For much of the 19th century, gum arabic was the major export from French and British trading colonies in modern Senegal and Mauritania. France in particular first came into conflict with inland African states over the supply of the commodity, providing an early spur for the conquest of French West Africa. As the Atlantic slave trade weakened in the early 19th century, The Emirate of Trarza and its neighbors, in what is today southern Mauritania, collected taxes on trade, especially gum arabic, which the French were purchasing in ever-increasing quantities for its use in industrial fabric production. West Africa had become the sole supplier of world acacia gum by the 18th century, and its export at the French colony of Saint-Louis doubled in the decade of 1830 alone. Taxes, and a threat to bypass Saint-Louis by sending gum to the British traders at Portendick, eventually brought the Emirate of Trarza into direct conflict with the French. In the 1820s, the French launched the Franco-Trarzan War of 1825. The new emir, Muhammad al Habib, had signed an agreement with the Waalo Kingdom, directly to the south of the river. In return for an end to raids in Waalo territory, the Emir took the heiress of Waalo as a bride. The prospect that Trarza might inherit control of both banks of the Senegal struck at the security of French traders, and the French responded by sending a large expeditionary force that crushed Muhammad's army. The war incited the French to expand to the north of the Senegal River for the first time, heralding French direct involvement in the interior of West Africa. Africa continued to export gum arabic in large quantities—from the Sahel areas of French West Africa (modern Senegal, Mauritania, Mali, Burkina Faso, and Niger) and French Equatorial Africa (modern Chad) until these nations gained their independence in 1959–61.
Although from the 1950s to the early 1990s, Sudan accounted for roughly 80% of gum arabic production, today, that figure is under 50%. However, hundreds of thousands of Sudanese are dependent on gum arabic for their livelihoods and it is still the world's largest single producer. The production of gum arabic is heavily controlled by the Sudanese government.
- Mortensen, Alicja; Aguilar, Fernando; Crebelli, Riccardo; Di Domenico, Alessandro; Frutos, Maria Jose; Galtier, Pierre; Gott, David; Gundert‐Remy, Ursula; Lambré, Claude; Leblanc, Jean‐Charles; Lindtner, Oliver; Moldeus, Peter; Mosesso, Pasquale; Oskarsson, Agneta; Parent‐Massin, Dominique; Stankovic, Ivan; Waalkens‐Berendsen, Ine; Woutersen, Rudolf Antonius; Wright, Matthew; Younes, Maged; Brimer, Leon; Christodoulidou, Anna; Lodi, Federica; Tard, Alexandra; Dusemund, Birgit (2017). "Re‐evaluation of acacia gum (E 414) as a food additive". EFSA Journal. 15 (4). doi:10.2903/j.efsa.2017.4741. ISSN 1831-4732.
- "Acacia senegal (gum arabic)". Royal Botanic Gardens, Kew. Archived from the original on 28 February 2018.
- "Production and marketing of gum arabic" (PDF). Nairobi, Kenya: Network for Natural Gums and Resins in Africa (NGARA). 2004. Archived (PDF) from the original on 11 March 2016.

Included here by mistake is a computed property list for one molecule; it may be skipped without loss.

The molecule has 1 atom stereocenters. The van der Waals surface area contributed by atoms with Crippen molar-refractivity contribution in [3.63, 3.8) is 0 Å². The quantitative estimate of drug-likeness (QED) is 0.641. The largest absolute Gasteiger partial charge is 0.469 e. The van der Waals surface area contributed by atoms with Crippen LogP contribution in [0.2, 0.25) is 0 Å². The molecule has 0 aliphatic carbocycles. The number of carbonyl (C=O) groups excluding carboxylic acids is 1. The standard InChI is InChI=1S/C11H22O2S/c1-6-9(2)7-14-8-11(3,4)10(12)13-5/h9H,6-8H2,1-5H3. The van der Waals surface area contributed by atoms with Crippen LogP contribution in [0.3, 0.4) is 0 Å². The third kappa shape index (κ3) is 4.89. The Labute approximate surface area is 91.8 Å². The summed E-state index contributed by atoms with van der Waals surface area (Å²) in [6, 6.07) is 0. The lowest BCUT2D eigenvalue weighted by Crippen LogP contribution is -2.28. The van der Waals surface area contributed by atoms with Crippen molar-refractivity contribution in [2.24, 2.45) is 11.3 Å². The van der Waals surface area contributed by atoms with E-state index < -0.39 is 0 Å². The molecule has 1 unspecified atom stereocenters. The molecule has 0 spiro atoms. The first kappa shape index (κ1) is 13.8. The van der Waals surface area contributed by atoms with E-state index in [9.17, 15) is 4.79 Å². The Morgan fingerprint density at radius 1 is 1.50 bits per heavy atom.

- Smolinske, Susan C. (1992). Handbook of Food, Drug, and Cosmetic Excipients. p. 7. ISBN 0-8493-3585-X.
- Vivas N; Vivas de Gaulejac N; Nonier M.F; Nedjma M (2001). "Effect of gum arabic on wine astringency and colloidal stability". Progres Agricole et Viticole (in French). 118 (8): 175–176. Archived from the original on 28 November 2011.
- "Printing Process Explained". dynodan.com. Archived from the original on 15 August 2012. Retrieved 29 August 2012.
- Laura Halpin Rinsky; Glenn Rinsky (2009). The Pastry Chef's Companion: A Comprehensive Resource Guide for the Baking and Pastry Professional. Chichester: John Wiley & Sons. pp. 1, 134. ISBN 978-0-470-00955-0. OCLC 173182689.
- McEachran, Rich (16 August 2013). "Gum arabic: the invisible ingredient in soft drink supply chains". the Guardian. Archived from the original on 15 March 2018. Retrieved 29 April 2018.
- Phillips, Glyn O. (1998). "Acacia gum (Gum Arabic): A nutritional fibre; metabolism and calorific value". Food Additives and Contaminants. 15 (3): 251–264. doi:10.1080/02652039809374639. ISSN 0265-203X. PMID 9666883.
- Sarah Hills (17 November 2008). "Gum arabic caloric value lowered". foodnavigator-usa. Retrieved 6 June 2018.
- D. Kraaijpoel & C. Herenius. (2007) Het kunstschilderboek — handboek voor materialen en technieken, Cantecleer, p. 183
- Parmalee, Cullen W.; Harman, Cameron G. (1973). Ceramic Glazes (3rd ed.). Cahners Bookj. pp. 131–133, 145, 589. ISBN 0-8436-0609-6.
- Azzaoui, Khalil; Hammouti, B; Lamhamdi, Abdellatif; Mejdoubi, El; Berrabah, M (20 December 2014). "The Gum Arabic in the southern region of Morocco". Moroccan Journal of Chemistry. 3: 99–107.
- Renard, D; Lavenant-Gourgeon, L; Ralet, MC; Sanchez, C (2006). "Acacia senegal gum: Continuum of molecular species differing by their protein to sugar ratio, molecular weight, and charges". Biomacromolecules. 7 (9): 2637–49. doi:10.1021/bm060145j. PMID 16961328.
- Navarro, Alain (10 July 2008) Sudan's manna from heaven and strategic weapon, AFP. Archived 28 May 2013 at the Wayback Machine
- Chisholm, Hugh, ed. (1911). Encyclopædia Britannica. 2 (11th ed.). Cambridge University Press. p. 482. .
- Webb, James L. A. (2009). "The Trade in Gum Arabic: Prelude to French Conquest in Senegal". The Journal of African History. 26 (2–3): 149–168. doi:10.1017/S0021853700036914. JSTOR 181721.
- Policy Note, Export Marketing of acacia gum from Sudan Archived 10 September 2008 at the Wayback Machine. World Bank (March 2007), p. 4.
- Gerstenzang, James; Sanders, Edmund (30 May 2007). "Impact of Bush's Sudan sanctions doubted". Los Angeles Times. Archived from the original on 1 June 2007. Retrieved 1 June 2007.
- Eltayeb, IB; Awad, AI; Elderbi, MA; Shadad, SA (August 2004). "Effect of gum arabic on the absorption of a single oral dose of amoxicillin in healthy Sudanese volunteers". The Journal of Antimicrobial Chemotherapy. 54 (2): 577–8. doi:10.1093/jac/dkh372. PMID 15269196.
|Wikimedia Commons has media related to Gum arabic.|